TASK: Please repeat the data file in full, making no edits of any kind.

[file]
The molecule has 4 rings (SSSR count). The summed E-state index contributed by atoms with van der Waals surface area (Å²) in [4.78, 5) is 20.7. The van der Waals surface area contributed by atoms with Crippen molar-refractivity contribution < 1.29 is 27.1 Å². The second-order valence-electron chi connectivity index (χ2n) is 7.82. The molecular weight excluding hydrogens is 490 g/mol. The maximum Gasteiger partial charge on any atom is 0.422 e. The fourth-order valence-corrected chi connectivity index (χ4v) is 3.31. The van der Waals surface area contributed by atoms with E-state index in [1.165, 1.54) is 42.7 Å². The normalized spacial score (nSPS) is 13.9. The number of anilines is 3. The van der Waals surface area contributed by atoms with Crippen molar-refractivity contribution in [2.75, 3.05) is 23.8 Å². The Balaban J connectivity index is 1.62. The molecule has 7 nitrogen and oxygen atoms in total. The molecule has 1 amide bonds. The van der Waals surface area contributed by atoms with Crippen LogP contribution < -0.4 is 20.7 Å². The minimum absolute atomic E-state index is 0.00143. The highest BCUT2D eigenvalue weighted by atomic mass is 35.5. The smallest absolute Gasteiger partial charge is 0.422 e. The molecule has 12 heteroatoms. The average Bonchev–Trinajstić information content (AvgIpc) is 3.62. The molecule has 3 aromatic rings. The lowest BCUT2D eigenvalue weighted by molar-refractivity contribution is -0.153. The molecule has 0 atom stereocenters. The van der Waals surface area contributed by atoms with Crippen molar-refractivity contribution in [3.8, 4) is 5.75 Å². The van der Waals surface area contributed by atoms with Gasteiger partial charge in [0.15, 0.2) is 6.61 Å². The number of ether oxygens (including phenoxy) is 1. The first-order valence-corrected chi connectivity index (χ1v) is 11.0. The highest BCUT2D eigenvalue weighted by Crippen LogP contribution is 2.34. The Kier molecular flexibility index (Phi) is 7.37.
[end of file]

The molecule has 4 rings (SSSR count). The summed E-state index contributed by atoms with van der Waals surface area (Å²) in [4.78, 5) is 20.7. The van der Waals surface area contributed by atoms with Crippen molar-refractivity contribution < 1.29 is 27.1 Å². The second-order valence-electron chi connectivity index (χ2n) is 7.82. The molecular weight excluding hydrogens is 490 g/mol. The maximum Gasteiger partial charge on any atom is 0.422 e. The fourth-order valence-corrected chi connectivity index (χ4v) is 3.31. The van der Waals surface area contributed by atoms with E-state index in [1.165, 1.54) is 42.7 Å². The normalized spacial score (nSPS) is 13.9. The number of anilines is 3. The van der Waals surface area contributed by atoms with Crippen molar-refractivity contribution in [2.75, 3.05) is 23.8 Å². The Balaban J connectivity index is 1.62. The molecule has 7 nitrogen and oxygen atoms in total. The molecule has 1 amide bonds. The van der Waals surface area contributed by atoms with Crippen LogP contribution < -0.4 is 20.7 Å². The minimum absolute atomic E-state index is 0.00143. The highest BCUT2D eigenvalue weighted by atomic mass is 35.5. The smallest absolute Gasteiger partial charge is 0.422 e. The molecule has 12 heteroatoms. The average Bonchev–Trinajstić information content (AvgIpc) is 3.62. The molecule has 3 aromatic rings. The lowest BCUT2D eigenvalue weighted by molar-refractivity contribution is -0.153. The molecule has 0 atom stereocenters. The van der Waals surface area contributed by atoms with Crippen molar-refractivity contribution in [3.8, 4) is 5.75 Å². The van der Waals surface area contributed by atoms with Gasteiger partial charge in [0.15, 0.2) is 6.61 Å². The number of ether oxygens (including phenoxy) is 1. The first-order valence-corrected chi connectivity index (χ1v) is 11.0. The highest BCUT2D eigenvalue weighted by Crippen LogP contribution is 2.34. The Kier molecular flexibility index (Phi) is 7.37.